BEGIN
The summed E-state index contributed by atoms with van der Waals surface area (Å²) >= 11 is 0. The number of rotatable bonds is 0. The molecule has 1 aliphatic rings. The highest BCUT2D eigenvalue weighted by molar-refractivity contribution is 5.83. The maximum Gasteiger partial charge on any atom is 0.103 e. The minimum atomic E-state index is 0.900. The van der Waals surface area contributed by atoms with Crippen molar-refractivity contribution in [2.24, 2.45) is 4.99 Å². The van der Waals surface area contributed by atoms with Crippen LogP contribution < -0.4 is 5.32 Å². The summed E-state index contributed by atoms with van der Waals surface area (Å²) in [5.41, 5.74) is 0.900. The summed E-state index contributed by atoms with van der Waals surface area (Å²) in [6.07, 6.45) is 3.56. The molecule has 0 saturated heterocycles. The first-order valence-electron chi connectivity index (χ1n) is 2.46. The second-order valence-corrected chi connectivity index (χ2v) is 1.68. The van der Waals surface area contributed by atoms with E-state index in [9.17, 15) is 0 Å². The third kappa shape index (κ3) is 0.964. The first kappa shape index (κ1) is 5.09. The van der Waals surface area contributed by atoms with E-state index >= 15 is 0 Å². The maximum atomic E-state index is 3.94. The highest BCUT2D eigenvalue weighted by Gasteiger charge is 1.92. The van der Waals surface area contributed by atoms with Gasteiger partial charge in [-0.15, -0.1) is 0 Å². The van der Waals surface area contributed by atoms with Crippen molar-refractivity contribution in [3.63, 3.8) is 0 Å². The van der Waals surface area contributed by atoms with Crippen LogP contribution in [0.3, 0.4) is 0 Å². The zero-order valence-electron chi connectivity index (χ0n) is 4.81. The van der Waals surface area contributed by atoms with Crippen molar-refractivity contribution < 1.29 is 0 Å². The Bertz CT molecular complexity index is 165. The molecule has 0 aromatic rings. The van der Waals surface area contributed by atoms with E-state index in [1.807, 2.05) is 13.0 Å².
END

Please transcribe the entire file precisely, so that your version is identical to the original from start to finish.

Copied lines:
The summed E-state index contributed by atoms with van der Waals surface area (Å²) >= 11 is 0. The number of rotatable bonds is 0. The molecule has 1 aliphatic rings. The highest BCUT2D eigenvalue weighted by molar-refractivity contribution is 5.83. The maximum Gasteiger partial charge on any atom is 0.103 e. The minimum atomic E-state index is 0.900. The van der Waals surface area contributed by atoms with Crippen molar-refractivity contribution in [2.24, 2.45) is 4.99 Å². The van der Waals surface area contributed by atoms with Crippen LogP contribution < -0.4 is 5.32 Å². The summed E-state index contributed by atoms with van der Waals surface area (Å²) in [5.41, 5.74) is 0.900. The summed E-state index contributed by atoms with van der Waals surface area (Å²) in [6.07, 6.45) is 3.56. The molecule has 0 saturated heterocycles. The first-order valence-electron chi connectivity index (χ1n) is 2.46. The second-order valence-corrected chi connectivity index (χ2v) is 1.68. The van der Waals surface area contributed by atoms with E-state index in [9.17, 15) is 0 Å². The third kappa shape index (κ3) is 0.964. The first kappa shape index (κ1) is 5.09. The van der Waals surface area contributed by atoms with E-state index >= 15 is 0 Å². The maximum atomic E-state index is 3.94. The highest BCUT2D eigenvalue weighted by Gasteiger charge is 1.92. The van der Waals surface area contributed by atoms with Gasteiger partial charge in [-0.15, -0.1) is 0 Å². The van der Waals surface area contributed by atoms with Crippen molar-refractivity contribution in [3.63, 3.8) is 0 Å². The van der Waals surface area contributed by atoms with Crippen LogP contribution in [0.3, 0.4) is 0 Å². The zero-order valence-electron chi connectivity index (χ0n) is 4.81. The van der Waals surface area contributed by atoms with Crippen molar-refractivity contribution < 1.29 is 0 Å². The Bertz CT molecular complexity index is 165. The molecule has 0 aromatic rings. The van der Waals surface area contributed by atoms with E-state index in [1.807, 2.05) is 13.0 Å².